In the wild, the female lays around three eggs in a clutch and incubates them for 26 days. The male’s primary responsibility is feeding the female and the young ones and doesn’t help with the incubation. When white-bellied caiques are domesticated, they are prolific breeders, and females can lay as many as six eggs in a clutch.
You can discern when a caique is about to lay eggs by looking at its swollen belly. It can be amusing to watch pregnant caiques continue with their funny antics with their big bellies. You’ll usually notice their bellies swell up a week before they begin to lay eggs.
Caiques are considered one of the most intelligent bird species. Feeding caiques from your hand creates a special bond and makes them a central part of the family. Handfed caiques are likely to become friendly with family members and strangers visiting your house, which is an essential consideration for many people looking to raise a pet bird.
Although they don’t speak as fluently as some other parrots, they’re popular for their playful nature and excitable temperament, and frequently whistle and chirp.
If you already have a bird and are looking to get a second one home, the caique is a great choice, as its friendly nature makes it easy to adapt to living with another feathery friend.
How to Care for Your Caique?
White-bellied caiques love fruits, vegetables, and flowers, while some also enjoy ants. Placing clay licks near your bird’s cage is a good idea, as it serves as a sodium supplement and prevents the harmful effects of toxins.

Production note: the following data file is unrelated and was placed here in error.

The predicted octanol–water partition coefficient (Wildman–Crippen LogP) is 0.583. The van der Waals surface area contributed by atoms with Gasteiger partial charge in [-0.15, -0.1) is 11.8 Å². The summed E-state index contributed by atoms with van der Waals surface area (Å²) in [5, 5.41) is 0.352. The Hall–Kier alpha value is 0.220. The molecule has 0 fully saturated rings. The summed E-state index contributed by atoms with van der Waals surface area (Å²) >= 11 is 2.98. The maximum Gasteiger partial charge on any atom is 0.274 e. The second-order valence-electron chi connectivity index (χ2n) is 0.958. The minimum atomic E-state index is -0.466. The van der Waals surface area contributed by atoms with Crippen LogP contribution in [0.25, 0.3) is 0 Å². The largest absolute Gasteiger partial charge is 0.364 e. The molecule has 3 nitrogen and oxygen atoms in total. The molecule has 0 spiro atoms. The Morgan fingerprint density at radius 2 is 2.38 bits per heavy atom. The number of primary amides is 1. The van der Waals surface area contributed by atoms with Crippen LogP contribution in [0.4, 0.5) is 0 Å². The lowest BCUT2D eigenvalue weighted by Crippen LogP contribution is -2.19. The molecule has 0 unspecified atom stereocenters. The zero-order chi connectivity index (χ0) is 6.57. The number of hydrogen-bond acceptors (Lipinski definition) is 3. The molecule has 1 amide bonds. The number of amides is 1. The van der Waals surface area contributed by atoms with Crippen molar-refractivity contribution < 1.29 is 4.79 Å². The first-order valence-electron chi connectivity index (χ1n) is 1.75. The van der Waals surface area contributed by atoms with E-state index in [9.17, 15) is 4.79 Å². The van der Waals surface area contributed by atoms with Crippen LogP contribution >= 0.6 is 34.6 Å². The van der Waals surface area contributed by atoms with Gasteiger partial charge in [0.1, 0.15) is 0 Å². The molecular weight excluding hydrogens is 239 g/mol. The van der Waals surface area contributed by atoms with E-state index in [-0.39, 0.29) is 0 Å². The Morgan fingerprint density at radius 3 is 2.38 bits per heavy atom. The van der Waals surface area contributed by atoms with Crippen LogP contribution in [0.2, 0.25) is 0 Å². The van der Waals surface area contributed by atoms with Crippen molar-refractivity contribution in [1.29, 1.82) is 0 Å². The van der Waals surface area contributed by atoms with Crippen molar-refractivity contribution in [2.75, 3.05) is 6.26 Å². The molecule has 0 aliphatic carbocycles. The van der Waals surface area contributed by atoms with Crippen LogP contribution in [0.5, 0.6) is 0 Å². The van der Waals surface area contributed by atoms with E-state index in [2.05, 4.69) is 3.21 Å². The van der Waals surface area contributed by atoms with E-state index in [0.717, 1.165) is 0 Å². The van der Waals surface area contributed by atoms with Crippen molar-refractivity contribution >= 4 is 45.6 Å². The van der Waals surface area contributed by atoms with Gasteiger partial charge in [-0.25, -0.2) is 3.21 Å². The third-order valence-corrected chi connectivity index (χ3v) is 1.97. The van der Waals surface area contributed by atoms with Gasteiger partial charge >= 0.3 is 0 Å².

A typical caique diet is high in carbohydrates and fats, but they eat more proteins during the breeding season. Caiques have two meals in a day — once in the morning and then again in the late afternoons. They enjoy eating:
- Mixed vegetables
- Apples (diced)
- Broccoli (diced)
- Cooked beans such as kidney beans, black beans, garbanzo beans, and lentils
- Brown rice (steamed)
- Oranges and bananas
When building a home for your caique, you can consider keeping two of them in a cage, as their friendly nature allows them to adapt to a cagemate. When choosing or making a cage, you may consider the following factors:
- A typical cage can be 2 feet wide, 3 feet high, and 6 feet long.
- Caiques are comfortable in steel cages made of half-inch steel tubing.
- If you’re planning to suspend the cage, make sure they are above eye level, as this makes them feel less threatened.
- Keep a perch (preferably wooden) inside the cage that’s at least 4 inches long.
- Place separate ceramic dishes for feeding and bathing water, with the bathing dish being deeper, allowing the caiques to enter them. Caiques love bathing — even when it gets freezing cold — and watching them bathe can be a fun family activity.
- If you want to pamper your caiques, you can fit an overhead misting system that they can cool under when it gets hot.
If your caique gets pregnant, it’s essential to build an appropriate nest box where the female caique can incubate and nurture the young ones as the male caique feeds them. Make sure you keep the nest boxes away from the cages. The ideal nest box size is 12 inches square and 24 inches tall, with a 3-inch entrance in the front. You can use pine shavings or eucalyptus chips as nesting material.